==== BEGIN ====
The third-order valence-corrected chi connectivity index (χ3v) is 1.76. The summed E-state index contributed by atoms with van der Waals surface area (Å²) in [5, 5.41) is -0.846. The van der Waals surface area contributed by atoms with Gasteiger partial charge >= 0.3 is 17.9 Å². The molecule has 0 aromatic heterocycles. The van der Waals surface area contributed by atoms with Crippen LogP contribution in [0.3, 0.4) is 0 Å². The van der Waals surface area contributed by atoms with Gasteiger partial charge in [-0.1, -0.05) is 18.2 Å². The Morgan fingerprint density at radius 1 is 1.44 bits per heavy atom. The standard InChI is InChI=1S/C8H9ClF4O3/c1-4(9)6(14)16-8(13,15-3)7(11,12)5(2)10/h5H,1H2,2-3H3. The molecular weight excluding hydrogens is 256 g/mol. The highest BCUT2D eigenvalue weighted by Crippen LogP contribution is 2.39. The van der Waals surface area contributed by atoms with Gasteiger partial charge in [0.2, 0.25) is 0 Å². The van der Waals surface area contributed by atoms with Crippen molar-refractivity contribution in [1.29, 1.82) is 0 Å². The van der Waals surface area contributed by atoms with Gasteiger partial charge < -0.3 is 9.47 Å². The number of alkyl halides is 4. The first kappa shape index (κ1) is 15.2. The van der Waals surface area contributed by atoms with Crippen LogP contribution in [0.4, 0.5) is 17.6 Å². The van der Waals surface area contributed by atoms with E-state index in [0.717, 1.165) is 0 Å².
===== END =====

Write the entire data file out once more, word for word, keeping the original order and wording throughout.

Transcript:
The third-order valence-corrected chi connectivity index (χ3v) is 1.76. The summed E-state index contributed by atoms with van der Waals surface area (Å²) in [5, 5.41) is -0.846. The van der Waals surface area contributed by atoms with Gasteiger partial charge >= 0.3 is 17.9 Å². The molecule has 0 aromatic heterocycles. The van der Waals surface area contributed by atoms with Crippen LogP contribution in [0.3, 0.4) is 0 Å². The van der Waals surface area contributed by atoms with Gasteiger partial charge in [-0.1, -0.05) is 18.2 Å². The Morgan fingerprint density at radius 1 is 1.44 bits per heavy atom. The standard InChI is InChI=1S/C8H9ClF4O3/c1-4(9)6(14)16-8(13,15-3)7(11,12)5(2)10/h5H,1H2,2-3H3. The molecular weight excluding hydrogens is 256 g/mol. The highest BCUT2D eigenvalue weighted by Crippen LogP contribution is 2.39. The van der Waals surface area contributed by atoms with Gasteiger partial charge in [0.2, 0.25) is 0 Å². The van der Waals surface area contributed by atoms with Crippen molar-refractivity contribution in [1.29, 1.82) is 0 Å². The van der Waals surface area contributed by atoms with Gasteiger partial charge < -0.3 is 9.47 Å². The number of alkyl halides is 4. The first kappa shape index (κ1) is 15.2. The van der Waals surface area contributed by atoms with Crippen LogP contribution in [0.4, 0.5) is 17.6 Å². The van der Waals surface area contributed by atoms with E-state index in [0.717, 1.165) is 0 Å².